In Missouri, the fifth-largest U.S. producer, farmers can make about $50 more per acre on soybeans and $100 more on corn, said David Reinbott, an agriculture business specialist with the University of Missouri Extension in Benton. Corn and soybean futures climbed this month to the highest level since July 2008.
Wheat, corn and soybean prices jumped last year because crops were ruined by Russia’s worst drought in at least a half century, parched fields in Kazakhstan, Europe and South America and flooding in Canada. Rice prices fell because of ample supply. Output in the U.S. increased 7.6 percent to 7.44 million tons in the current marketing year, USDA data show.
U.S. production in the year that begins Aug. 1 will drop because farmers will plant 2.73 million acres, down from 3.64 million acres in 2010, according to the Bloomberg survey. The USDA’s first acreage estimate is scheduled for March 31.
A rally may spur governments to curb exports to protect supply and contain inflation, said Milo Hamilton, a former buyer for Uncle Ben’s, the rice unit of McLean, Virginia-based food and candy maker Mars Inc. Russia banned grain exports last year after its drought and Ukraine set quotas on shipments.
“The main problem, both now and in 2008, is whether countries will curb exports,” said Hamilton, the president of Firstgrain.com, a rice advisory service in Austin, Texas. “Twenty or 30 countries produce and export wheat, but I can look at my fingers and count the rice exporters.”
When rice surged to a record in 2008, India and Egypt banned shipments, Vietnam barred speculators from its domestic market and China imposed export taxes.
Global Food Prices
Global food prices rose 25 percent last year, according to the UN’s index. Food inflation in China, home to about 1.3 billion people, reached 9.6 percent in December while in India it stayed above 15 percent for a fourth consecutive week in the period ended Jan. 15, government data show.
Bangladesh doubled its rice import target to cool prices that surged to a record in December as consumers and farmers hoarded supplies, said Badrul Hasan, director for procurement at the Directorate General of Food in Dhaka. The goal was raised to 1.2 million tons for the year to June 30 from 600,000 tons.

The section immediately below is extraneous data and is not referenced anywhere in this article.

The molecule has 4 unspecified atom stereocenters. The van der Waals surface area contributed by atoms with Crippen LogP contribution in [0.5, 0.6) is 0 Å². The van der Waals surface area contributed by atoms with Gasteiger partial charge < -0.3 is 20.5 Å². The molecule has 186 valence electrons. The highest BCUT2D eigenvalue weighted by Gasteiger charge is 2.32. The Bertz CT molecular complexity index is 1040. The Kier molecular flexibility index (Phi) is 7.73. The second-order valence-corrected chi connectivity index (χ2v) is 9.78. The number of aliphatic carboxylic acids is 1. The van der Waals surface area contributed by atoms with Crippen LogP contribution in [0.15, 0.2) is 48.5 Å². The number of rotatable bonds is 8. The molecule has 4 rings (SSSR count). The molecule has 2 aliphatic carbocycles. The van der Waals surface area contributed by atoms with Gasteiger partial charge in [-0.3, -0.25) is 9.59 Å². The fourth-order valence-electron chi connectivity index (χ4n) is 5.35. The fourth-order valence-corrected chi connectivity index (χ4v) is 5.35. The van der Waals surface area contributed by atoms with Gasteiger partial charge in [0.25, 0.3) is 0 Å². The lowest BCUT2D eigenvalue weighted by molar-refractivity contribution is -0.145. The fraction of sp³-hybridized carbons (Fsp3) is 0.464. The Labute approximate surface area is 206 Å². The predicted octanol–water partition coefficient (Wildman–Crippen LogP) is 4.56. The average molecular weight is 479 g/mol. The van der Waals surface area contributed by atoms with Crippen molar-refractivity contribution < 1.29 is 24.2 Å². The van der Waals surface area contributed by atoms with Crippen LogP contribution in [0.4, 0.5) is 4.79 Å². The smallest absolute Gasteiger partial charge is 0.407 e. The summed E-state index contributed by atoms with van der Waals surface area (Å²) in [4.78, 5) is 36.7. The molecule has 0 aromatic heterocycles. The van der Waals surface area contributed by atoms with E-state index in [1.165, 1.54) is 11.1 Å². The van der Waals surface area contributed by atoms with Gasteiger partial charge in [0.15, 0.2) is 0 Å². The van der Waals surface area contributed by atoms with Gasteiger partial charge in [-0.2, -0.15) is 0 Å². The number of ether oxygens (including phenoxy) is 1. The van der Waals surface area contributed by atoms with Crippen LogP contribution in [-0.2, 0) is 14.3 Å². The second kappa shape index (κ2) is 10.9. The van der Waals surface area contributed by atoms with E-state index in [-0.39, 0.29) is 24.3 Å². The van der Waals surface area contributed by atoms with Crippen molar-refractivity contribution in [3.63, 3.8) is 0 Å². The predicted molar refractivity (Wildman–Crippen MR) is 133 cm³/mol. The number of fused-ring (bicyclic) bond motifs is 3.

The Philippines may import as early as next month, although probably less than last year, Lito Banayo, the head of the National Food Authority, told reporters on Jan. 11.
“The trigger will be pulled when the Philippines’ orders start coming in,” said Mamadou Ciss, the chief executive officer of Singapore-based rice brokers Hermes Investments Pte, who correctly predicted in 2006 that prices would double. Thai 100 percent grade-B rice may jump 22 percent to $650, he said.
Production in Thailand, the world’s biggest exporter, will increase 0.4 percent to 20.35 million tons this year, according to USDA estimates. In Vietnam, the second-largest shipper, output will be little changed at 24.98 million, the data show.
Vietnam will export about 6 million tons this year, compared with 6.75 million tons in 2010, Deputy Agriculture Minister Diep Kinh Tan said in an interview Jan. 4.
La Nina, the weather pattern that brought heavier-than- usual rainfall to parts of Australia and Asia in the past year, may persist through the second quarter, according to the Australian Bureau of Meteorology.
“There are so many reasons for prices to move up,” Dwight Roberts, president of the Houston-based U.S. Rice Producers Association, said by phone. “We sure are poised for a strong and upward movement in the market.”
Global Food Crisis Prices at Critical Levels
The world is at a tipping point with its deceasing food supplies, increasing demand, and prices. Further disasters which can easily happen from time to time are only a matter of when they will happen. Take action now to help yourself and your country be food self-sufficient instead of relying on dwindling food supplies from abroad and increasing prices.